• Little to no knowledge regarding metal choices. The material that is used to manufacture an engagement ring will play a key role in its longevity. During our price and market research of February 2017 I was once again stunned by the number of jewellers that dismiss palladium as a terrible metal choice. Just because a jeweller couldn’t master working in palladium doesn’t make the metal inferior. I agree, inferiority has shown its face – but it’s not the metal. You can do your own research but locally platinum is still the most favoured metal, with palladium short on its heels. 18k white gold is in third place. As I’m typing this the palladium price per gram is only 20% lower than that of platinum. If you manufacture the exact same design in platinum and palladium the platinum ring will weigh about 60% more than palladium. But on a gram to gram price comparison, they’re not far apart. Palladium is a great alternative to platinum and when a jeweller dismisses it as a metal without value they’re scarily ignorant.
  • No custom projects are undertaken. Quite a few prominent local jewellers will not do custom designs. They have their 2017 catalogue and you should fall in love with something between page 2 and 10. If your dream ring is not there, well then you’re dreaming the wrong dream, honey.
  • Most jewellery stores (99,9%) don’t have designers on their premises. If you want a custom design, you’ll be working through a sales consultant. This inherently creates delays and misunderstandings about what the designer should be briefed on. A large percentage of these stores and brands wouldn’t even allow you to speak to a designer directly. They’re hidden at the “head office” busy with their wizardry.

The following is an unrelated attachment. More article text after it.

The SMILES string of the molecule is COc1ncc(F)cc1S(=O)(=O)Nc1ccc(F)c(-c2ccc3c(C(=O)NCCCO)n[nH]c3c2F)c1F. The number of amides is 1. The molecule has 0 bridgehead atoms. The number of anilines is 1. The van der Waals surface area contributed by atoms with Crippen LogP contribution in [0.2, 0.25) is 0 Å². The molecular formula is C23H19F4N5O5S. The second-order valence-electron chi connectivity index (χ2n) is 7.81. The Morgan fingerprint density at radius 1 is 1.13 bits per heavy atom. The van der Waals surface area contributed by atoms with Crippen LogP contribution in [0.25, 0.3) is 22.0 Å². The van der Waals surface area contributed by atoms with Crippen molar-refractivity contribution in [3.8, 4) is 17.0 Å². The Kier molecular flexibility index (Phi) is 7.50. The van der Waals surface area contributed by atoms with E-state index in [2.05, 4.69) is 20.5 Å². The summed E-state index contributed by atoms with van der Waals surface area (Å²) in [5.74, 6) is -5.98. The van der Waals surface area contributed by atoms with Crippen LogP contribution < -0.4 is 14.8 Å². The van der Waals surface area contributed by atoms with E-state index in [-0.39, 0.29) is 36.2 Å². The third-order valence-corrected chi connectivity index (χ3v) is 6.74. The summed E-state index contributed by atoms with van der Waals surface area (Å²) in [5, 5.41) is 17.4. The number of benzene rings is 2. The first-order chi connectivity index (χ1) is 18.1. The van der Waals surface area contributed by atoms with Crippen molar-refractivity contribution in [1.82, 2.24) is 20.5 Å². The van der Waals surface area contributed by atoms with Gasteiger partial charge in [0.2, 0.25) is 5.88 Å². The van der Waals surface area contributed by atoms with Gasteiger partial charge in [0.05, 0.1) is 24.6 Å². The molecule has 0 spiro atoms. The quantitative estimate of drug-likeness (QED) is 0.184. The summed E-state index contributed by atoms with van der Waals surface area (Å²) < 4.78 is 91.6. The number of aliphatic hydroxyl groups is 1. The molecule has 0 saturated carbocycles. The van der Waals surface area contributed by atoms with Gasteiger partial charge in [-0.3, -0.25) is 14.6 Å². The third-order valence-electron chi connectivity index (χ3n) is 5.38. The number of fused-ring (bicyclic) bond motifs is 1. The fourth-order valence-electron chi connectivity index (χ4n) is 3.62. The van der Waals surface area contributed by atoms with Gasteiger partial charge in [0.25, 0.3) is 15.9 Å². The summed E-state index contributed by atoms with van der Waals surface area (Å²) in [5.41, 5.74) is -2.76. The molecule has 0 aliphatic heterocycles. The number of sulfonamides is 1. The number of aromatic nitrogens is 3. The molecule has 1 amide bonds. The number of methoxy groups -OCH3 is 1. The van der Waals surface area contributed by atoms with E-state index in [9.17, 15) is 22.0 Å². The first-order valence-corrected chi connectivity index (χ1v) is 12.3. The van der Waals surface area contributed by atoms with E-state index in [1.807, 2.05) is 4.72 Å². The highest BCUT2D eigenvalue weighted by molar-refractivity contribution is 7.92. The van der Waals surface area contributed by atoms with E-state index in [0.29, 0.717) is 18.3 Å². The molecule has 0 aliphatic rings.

• Manufacturing times are comical. I hired and fired a manager from one of the more prominent South African jewellers last year. During our 3 week spin I learned a single fact – “they” took/take 10-12 weeks to manufacture a custom ring. That’s literally as long as it would take you to walk around the moon. If this yells “they’re busy!” to you… they’re not.
  • And when you get your ring it’s wrong. You’ll be surprised to learn how few jewellers manufacture their own products. When manufacturing is outsourced you lose the close relationship between the designer and the goldsmith. Unless you have designers checking that every 3D printed model and the eventual cast is perfect you just have a no name goldsmith grinding away at job #21D3. Whatever is lost on the job-card, misprinted by a 3D printer or just messed up by the goldsmith is just… how job #21D3 looks. Mr No Name Goldsmith has no idea what Sarah wanted.
  • Slow feedback. Once you’re on the system and out of the store you’re working with a consultant who’s serving at the front end of the empty store. They’re on the floor waiting… NOT in front of their computers for quick replies or just a call away. More delays. By the way – next time you’re in a mall, take a peek into a high-end jewellery store. I’ll bet you a cat the store is empty 99%+ of the time.